Linux tip: du --max-depth=1

27 September 2007   6 comments   Linux

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There are lots of fancy programs for Linux to find out where your gigabytes are sitting and filling your hard drive, the simplest of them is du (from disk usage). The trick is to use the --max-depth=1 option so that you get a view of which folder weighs how much. Try this:

peterbe@trillian:~/tmp $ du -h --max-depth=1
900K    ./Example-Receipts
4.0K    ./Foredettinghelgen
44K     ./IssueTrackerBlogInterface
1.9M    ./IssueTrackerProduct
12K     ./fried-mugshots
2.1M    ./ies4linux-2.0.5
4.8M    ./pyexcelerator
52K     ./levenstein
4.0K    ./newitpdesign
4.7M    ./photoresizing
69M     ./databases
4.5M    ./i18nextract-sa
532M    .

Pretty nifty! That way you can quickly see which folder contains the most junk so that you can free up some hard drive space.

To sort it I don't know how to reformat it into human readable values but there's the command:

peterbe@trillian:~/tmp $ du --max-depth=1 | sort -n
4       ./Foredettinghelgen
4       ./newitpdesign
12      ./fried-mugshots
44      ./IssueTrackerBlogInterface
52      ./levenstein
900     ./Example-Receipts
1856    ./IssueTrackerProduct
2140    ./ies4linux-2.0.5
4528    ./i18nextract-sa
4796    ./photoresizing
4872    ./pyexcelerator
70392   ./databases
544608  .


You can use -h option for human readable values. (i assume the convertion of bytes to Megabytes, kilobytes etc is what you by human readable values, )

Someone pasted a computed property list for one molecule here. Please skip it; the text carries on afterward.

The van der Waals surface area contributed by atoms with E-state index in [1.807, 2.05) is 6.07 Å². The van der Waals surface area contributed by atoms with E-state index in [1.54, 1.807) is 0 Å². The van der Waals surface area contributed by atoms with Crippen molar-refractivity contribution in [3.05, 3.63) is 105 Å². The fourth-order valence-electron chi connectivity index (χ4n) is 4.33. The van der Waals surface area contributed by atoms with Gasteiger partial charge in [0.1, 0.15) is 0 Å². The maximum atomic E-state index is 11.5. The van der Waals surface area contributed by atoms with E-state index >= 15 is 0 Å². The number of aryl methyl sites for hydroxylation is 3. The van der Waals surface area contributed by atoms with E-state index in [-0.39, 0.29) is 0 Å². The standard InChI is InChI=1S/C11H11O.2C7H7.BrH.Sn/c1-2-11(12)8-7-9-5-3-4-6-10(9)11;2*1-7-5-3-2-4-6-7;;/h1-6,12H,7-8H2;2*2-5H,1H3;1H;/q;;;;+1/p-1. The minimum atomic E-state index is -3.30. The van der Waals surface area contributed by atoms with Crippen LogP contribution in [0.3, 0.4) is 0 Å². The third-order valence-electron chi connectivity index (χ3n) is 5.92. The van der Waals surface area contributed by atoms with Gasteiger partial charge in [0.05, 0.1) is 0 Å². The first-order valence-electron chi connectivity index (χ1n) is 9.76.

du -h --max-depth=1.

Comment for a very old post... Came across ur site while i was googling for something.

- SS
Thanks .. Very helpful Post :)
Workaround to sort AND have human-readable values:

du -BM --max-depth=1 | sort -n

(or to see it sorted largest first):

du -BM --max-depth=1 | sort -nr

Caveat: This displays everything in Megabytes, so the smallest unit you will see is 1M. If you need to see it in Kilobytes just change the "M" to a "K".
human readable just add du -hx --max-depth=1 | sort -n
You can get that in human readable form using two commands:

To get the total amount of each subdirectory of the actual one (does not summarizes):
du -hs * | sort n

To get the total amount of the actual whole tree:
du -hs

I have been not able to summarize the whole tree showing the size of each first subdirectory. Something like 'du -hs * ..' or 'du -hs .' does not work for that.
Frédéric Esnault
To display disk usage with human readable values and sort them using the human readable value order, use this command :

du -h | sort -h

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